Monday, March 1, 2010

Dressing a Chicken

Dear Mom,
I didn't plan on knitting a sweater for a chicken. Ever. But when Bonnie Jo sent me this story, and knowing that Meg has been feeling peckish, I didn't stop to think. I had to cast on.
I used yarn from the abundant stash and the Young Lady raided her collection for the perfect buttons.

Not being intimately familiar with the anatomy of a live chicken, I wasn't sure exactly how this little jumper was going to fit on the actual bird. The directions were not perfectly clear about fronts and backs and head openings and hen sizing. It is a 'one size fits most' kind of pattern. Knowing that Meg is a petite little chick, I cast on with a smaller needle size, but otherwise followed the directions. I kept the faith, kept on knitting, and then went back to the website to really study the photos of chickens wearing sweaters so I could figure out what in the name of chicken feathers I was knitting.
It was quick project and the Young Lady and I were eager to deliver it to Meg, hoping it would boost her spirits.

Here is Meg, modeling her sweater. It is much, much too big for her little frame. Bonnie Jo had to roll up the bottom a bit to keep it from catching on Meg's feet.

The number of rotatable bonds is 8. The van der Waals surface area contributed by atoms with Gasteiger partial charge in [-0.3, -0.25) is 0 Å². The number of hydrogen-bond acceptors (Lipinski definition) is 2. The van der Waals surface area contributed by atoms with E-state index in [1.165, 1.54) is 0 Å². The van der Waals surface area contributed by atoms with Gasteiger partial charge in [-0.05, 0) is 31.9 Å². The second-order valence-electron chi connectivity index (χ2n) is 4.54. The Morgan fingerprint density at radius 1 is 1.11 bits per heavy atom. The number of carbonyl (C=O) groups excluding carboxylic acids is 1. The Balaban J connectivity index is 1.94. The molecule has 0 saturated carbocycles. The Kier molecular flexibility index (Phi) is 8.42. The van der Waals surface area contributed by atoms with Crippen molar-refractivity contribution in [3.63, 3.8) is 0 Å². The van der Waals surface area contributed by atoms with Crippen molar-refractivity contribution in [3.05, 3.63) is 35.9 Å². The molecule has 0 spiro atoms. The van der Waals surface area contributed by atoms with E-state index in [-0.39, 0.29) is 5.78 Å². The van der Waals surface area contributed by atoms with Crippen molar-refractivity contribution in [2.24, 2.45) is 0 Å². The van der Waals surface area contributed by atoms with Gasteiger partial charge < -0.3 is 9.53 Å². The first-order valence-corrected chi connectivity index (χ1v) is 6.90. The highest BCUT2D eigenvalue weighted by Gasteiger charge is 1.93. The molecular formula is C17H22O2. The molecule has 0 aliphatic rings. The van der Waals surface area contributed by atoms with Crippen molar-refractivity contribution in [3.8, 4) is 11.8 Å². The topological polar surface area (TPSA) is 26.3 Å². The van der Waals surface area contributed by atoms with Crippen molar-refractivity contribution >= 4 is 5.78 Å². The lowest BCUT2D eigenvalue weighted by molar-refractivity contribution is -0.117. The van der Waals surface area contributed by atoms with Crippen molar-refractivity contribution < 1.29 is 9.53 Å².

Marge has been missing Meg out there in the coop, so she was allowed in for a quick visit, and Meg graciously allowed Marge to try on the sweater.

It fit Marge perfectly, and really suited her coloring. Meg decided to let Marge keep the sweater, and I promised Meg I would make her one that fit better. I finished it last night, but still need to block it and sew on the buttons.

Marge went back out into the snow and cold, wearing her sweater and showing it off to Golda and Gloria. I raided the stash again when I got back home and found complimentary yarns to make sweaters for them.

Knitting for chickens was not the only thing I did over the weekend. On Saturday, 3 of my knitting friends and I loaded ourselves into the car and took a mini road trip up to exotic Kokomo, Indiana for their annual Winter Woolen. Quilting, knitting, tatting, spinning, weaving, needle punch, cross stitch and rug hooking were all represented by vendors selling supplies and hand made items, and by guild members and experts teaching and demonstrating their respective arts. Such was my inspiration and sensory overload that I neglected to take any blog-worthy photos of the day. I did manage to buy some roving to spin, a pair of super warm mittens made of recycled felted sweaters, and some home made soaps. Not knowing exactly what to expect, I think we were all pleased with the event, although we all agreed that knitting could have been better represented. Fortunately for each of us, our fiber interests don't stop with knitting and there was plenty there to enchant us. We spent our afternoon enjoying a long lunch, and as the restaurant was not busy, we lingered with our knitting. Our Saturday together was a desperately needed boost in what has been a looooong, snowy, grey winter.